3 minute read 7 May 2019
Sea lions play baitfish Southern California

UK deal appetite hits 10-year high

UK companies are actively using M&A to adapt to technological and geopolitical change.

According to the EY Global Capital Confidence Barometer (CCB20), United Kingdom (UK) companies are dramatically switching their focus back to dealmaking, while the UK also becomes the global C-suite’s most favored M&A destination for the first time in the survey’s 10-year history.

In CCB20, 67% of UK respondents said that they expect to engage in M&A in the next 12 months, compared with 45% just six months ago and 59% globally. This is well above the UK average of 46% and represents the highest level of deal appetite we’ve recorded in the history of this survey.

M&A expectations


of UK respondents said that they expect to engage in M&A in the next 12 months.

The data shows UK companies using M&A to adapt to technological and geopolitical change. Both are global pressures, but the latter has been given additional UK impetus by Brexit, with a more challenging growth environment also encouraging greater domestic consolidation.

Together, these forces are compelling companies to reposition their businesses with much greater urgency than they expected even six months ago, with M&A providing greater speed and certainty than investment alone. It’s these same forces that are also generating more global interest in the UK, as we’ll explore later.

Brexit reshapes investment

UK companies aren’t alone in adapting their capital strategies to shifting geopolitical, trade and regulatory sands. But there is no doubt that the UK’s reshaping of its relationship with the EU — and heightened uncertainties around future market access — have provided a particularly strong imperative for UK companies to secure supply chains and achieve continuing regulatory alignment.

A “changing geopolitical landscape” is listed by 73% of UK respondents as “fundamental” or “very influential” to their deal strategy — which puts this equal with “technological innovation” as a motive for transacting. This trend is underlined by UK respondents listing a “response to regulatory or tariff and trade changes” as their top priority for acquisitions.

external trends influence your deal stratergy

Meanwhile, 47% of UK respondents state that they have considered, or are considering, an acquisition to secure their supply chain.

Transaction motivation


of UK respondents have considered, or are considering, an acquisition to secure their supply chain.

Moreover, this impetus to reshape their portfolio isn’t just coming from within the companies themselves. CCB20 shows that 41% of UK public company respondents are being compelled to “reconfigure their operations or geographical footprint” by activist shareholders.

Activist shareholders


of UK public company respondents are being compelled to reconfigure their operations or geographical footprint by activist shareholders.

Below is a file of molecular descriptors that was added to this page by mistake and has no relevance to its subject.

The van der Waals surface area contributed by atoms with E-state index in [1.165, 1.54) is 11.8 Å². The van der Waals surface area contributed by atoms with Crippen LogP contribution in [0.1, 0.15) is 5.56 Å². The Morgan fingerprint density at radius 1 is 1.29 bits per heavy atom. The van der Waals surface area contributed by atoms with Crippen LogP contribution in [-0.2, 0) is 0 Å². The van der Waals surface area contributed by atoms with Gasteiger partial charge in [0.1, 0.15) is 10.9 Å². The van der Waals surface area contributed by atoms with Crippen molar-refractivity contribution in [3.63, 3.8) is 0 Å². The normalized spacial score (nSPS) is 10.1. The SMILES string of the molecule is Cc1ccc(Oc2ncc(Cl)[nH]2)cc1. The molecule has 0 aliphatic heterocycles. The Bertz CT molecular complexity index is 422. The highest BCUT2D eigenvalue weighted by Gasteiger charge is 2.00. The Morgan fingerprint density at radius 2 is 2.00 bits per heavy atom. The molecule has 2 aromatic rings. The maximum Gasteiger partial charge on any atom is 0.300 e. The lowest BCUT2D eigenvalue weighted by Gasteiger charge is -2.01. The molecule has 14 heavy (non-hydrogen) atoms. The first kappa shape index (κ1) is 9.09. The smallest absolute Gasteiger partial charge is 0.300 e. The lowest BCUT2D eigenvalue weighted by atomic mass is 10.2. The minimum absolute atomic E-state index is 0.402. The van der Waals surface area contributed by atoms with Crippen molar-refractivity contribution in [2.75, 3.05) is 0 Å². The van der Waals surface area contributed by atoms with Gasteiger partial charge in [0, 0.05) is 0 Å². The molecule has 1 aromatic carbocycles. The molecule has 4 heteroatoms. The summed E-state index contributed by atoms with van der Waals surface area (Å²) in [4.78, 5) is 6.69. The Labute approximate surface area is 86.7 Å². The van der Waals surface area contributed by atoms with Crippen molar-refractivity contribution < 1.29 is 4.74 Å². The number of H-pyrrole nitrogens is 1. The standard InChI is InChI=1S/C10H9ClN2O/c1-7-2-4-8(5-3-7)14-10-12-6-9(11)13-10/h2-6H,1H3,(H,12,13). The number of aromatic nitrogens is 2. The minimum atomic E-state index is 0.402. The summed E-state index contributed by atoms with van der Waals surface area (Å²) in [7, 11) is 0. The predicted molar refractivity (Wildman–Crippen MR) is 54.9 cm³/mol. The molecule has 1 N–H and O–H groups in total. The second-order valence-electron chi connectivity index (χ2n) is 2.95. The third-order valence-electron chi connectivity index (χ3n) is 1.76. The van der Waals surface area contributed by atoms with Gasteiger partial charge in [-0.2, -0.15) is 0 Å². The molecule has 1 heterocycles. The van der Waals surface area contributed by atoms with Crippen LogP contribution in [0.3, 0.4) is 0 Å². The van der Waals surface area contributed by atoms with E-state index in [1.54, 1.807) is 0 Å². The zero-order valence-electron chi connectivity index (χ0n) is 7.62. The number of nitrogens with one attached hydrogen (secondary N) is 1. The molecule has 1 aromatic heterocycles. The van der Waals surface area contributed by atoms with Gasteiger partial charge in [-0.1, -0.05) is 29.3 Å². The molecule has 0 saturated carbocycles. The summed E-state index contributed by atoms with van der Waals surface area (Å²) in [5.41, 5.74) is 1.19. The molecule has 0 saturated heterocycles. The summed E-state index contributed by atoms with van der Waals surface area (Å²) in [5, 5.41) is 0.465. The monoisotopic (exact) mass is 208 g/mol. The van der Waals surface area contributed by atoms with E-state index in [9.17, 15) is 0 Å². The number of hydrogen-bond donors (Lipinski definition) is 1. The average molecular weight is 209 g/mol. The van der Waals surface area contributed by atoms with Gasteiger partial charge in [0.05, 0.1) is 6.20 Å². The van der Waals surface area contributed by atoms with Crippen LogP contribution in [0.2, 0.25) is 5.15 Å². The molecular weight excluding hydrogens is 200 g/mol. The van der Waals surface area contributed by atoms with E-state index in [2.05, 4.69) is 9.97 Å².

Companies focus on “new”

Technological disruption remains a significant driver of UK investment. Weak official business investment data, combined with robust M&A activity — especially in digital categories — echoes the CCB20 data, which shows an increasing preference for “buy” over “build.” This may reflect the confidence companies have in their ability to execute M&A compared with the more uncertain environment for new capital investment, which offers longer payback periods.

Nevertheless, even with this increasing emphasis on M&A, CCB20 consistently shows UK respondents ahead of their global peers in terms of their commitment to investing in the development of new products. “Developing new products and services” is the growth strategy with the highest strategic priority among UK respondents, compared with the global priority of “expanding in domestic markets.” The UK C-suite’s priority for technological investment is also to focus on “new services and products” (22%), with global respondents instead prioritizing “internal efficiencies.”

The UK’s attraction

UK companies’ emphasis on innovation has no doubt contributed to the UK becoming the global C-suite’s preferred destination for M&A in CCB20. To some extent, the UK’s rise in popularity as an M&A destination may reflect slowdowns in other major economies. But it’s also a measure of UK public limited companies’ resilience and continuing attractiveness that the UK leads the way in 2019, despite the uncertainties that surround Brexit.

Consumer products and retail, industrials and financial services are named by global respondents as the top-three targeted UK sectors. As well as the UK’s focus on innovation, this may also reflect some supply chain and regulatory repositioning by global companies, as they prepare for life after Brexit.

actively persue acquisitions in next 12 months

Therefore, the year ahead could be an exceptionally busy one in the UK deal market. The UK respondents certainly envisage an active year, with two-thirds of UK companies expecting their deal pipeline to increase and 85% predicting more deal completions. Although, if the shifts in the last six months show us anything, sentiment can change remarkably quickly.


The EY Global Capital Confidence Barometer (pdf) gauges corporate confidence in the economic outlook and identifies boardroom trends and practices in the way companies manage their Capital Agendas.

About this article